San Francisco’s Third Eye Blind welcomed viewers to East Great Falls High School with the sprightly ‘New Girl’ (just after Jim is, er, introduced). The group are still going strong today, with plans to release a brand new album and an ongoing tour with Jimmy Eat World keeping them more than busy. The infuriatingly catchy ‘Semi-Charmed Life’ also pops up in American Pie for some bonus TEB.
Barenaked Ladies – ‘One Week’
Barenaked Ladies might seem like they came up with their band name during the writing sessions for American Pie, but the Canadian band have managed to overcome their own titular-enforced barriers to release a whopping 16 albums over the years. The snappy ‘One Week’, which came out in 1998 – memorably heard in American Pie‘s final scene, remains their best track, though.
Bic Runga – ‘Sway’
New Zealand artist Bic Runga enjoyed her first international hit in 1997, with the delicate 90s soft-rock of ‘Sway’. It was a fixture on the soundtracks of both American Pie and the 2012 sequel American Reunion. File next to Natalie Imbruglia’s ‘Torn’ cover, which also came out in ’97.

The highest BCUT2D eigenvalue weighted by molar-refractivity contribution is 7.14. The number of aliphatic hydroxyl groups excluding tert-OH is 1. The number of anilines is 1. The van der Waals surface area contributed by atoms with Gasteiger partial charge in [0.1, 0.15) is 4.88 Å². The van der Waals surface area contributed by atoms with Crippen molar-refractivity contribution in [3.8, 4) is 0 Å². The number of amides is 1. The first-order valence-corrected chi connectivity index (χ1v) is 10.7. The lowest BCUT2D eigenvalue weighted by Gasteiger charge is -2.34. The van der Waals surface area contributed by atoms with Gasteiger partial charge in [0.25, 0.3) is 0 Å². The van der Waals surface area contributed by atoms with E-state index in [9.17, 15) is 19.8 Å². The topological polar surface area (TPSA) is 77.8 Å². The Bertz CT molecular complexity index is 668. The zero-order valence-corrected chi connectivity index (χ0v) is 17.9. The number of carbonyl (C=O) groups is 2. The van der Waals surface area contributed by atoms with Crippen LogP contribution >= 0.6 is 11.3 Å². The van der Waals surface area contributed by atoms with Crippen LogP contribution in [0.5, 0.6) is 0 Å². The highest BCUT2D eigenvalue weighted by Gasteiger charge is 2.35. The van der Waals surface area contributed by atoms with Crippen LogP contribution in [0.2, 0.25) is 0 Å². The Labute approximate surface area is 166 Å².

Blink-182 – ‘Mutt’
The break-out era of Blink-182 and American Pie go hand-in-hand, don’t they? The trio, who also have a brief cameo in the film, unleashed ‘Enema of the State’ a month prior to American Pie‘s release. But rather than pitching for the use of ‘All The Small Things’ or ‘What’s My Age Again?’ American Pie instead got ‘Mutt’. Not a bad Blink song by any means, but not exactly one of their mega-hits, either.
Marvin Gaye – ‘How Sweet It Is (To Be Loved by You)’
One of the genuinely heartwarming aspects of American Pie is the romance between Oz and Heather, with the former briefly rebelling against his jock instincts to instead embrace sensitivity (come on, that’s a big step for any American Pie character) and, er, a Capella choir singing. The couple’s rendition of Gaye’s ‘How Sweet It Is (To Be Loved by You)’ towards the end of the movie is one of its more wholesome, sickly-sweet moments.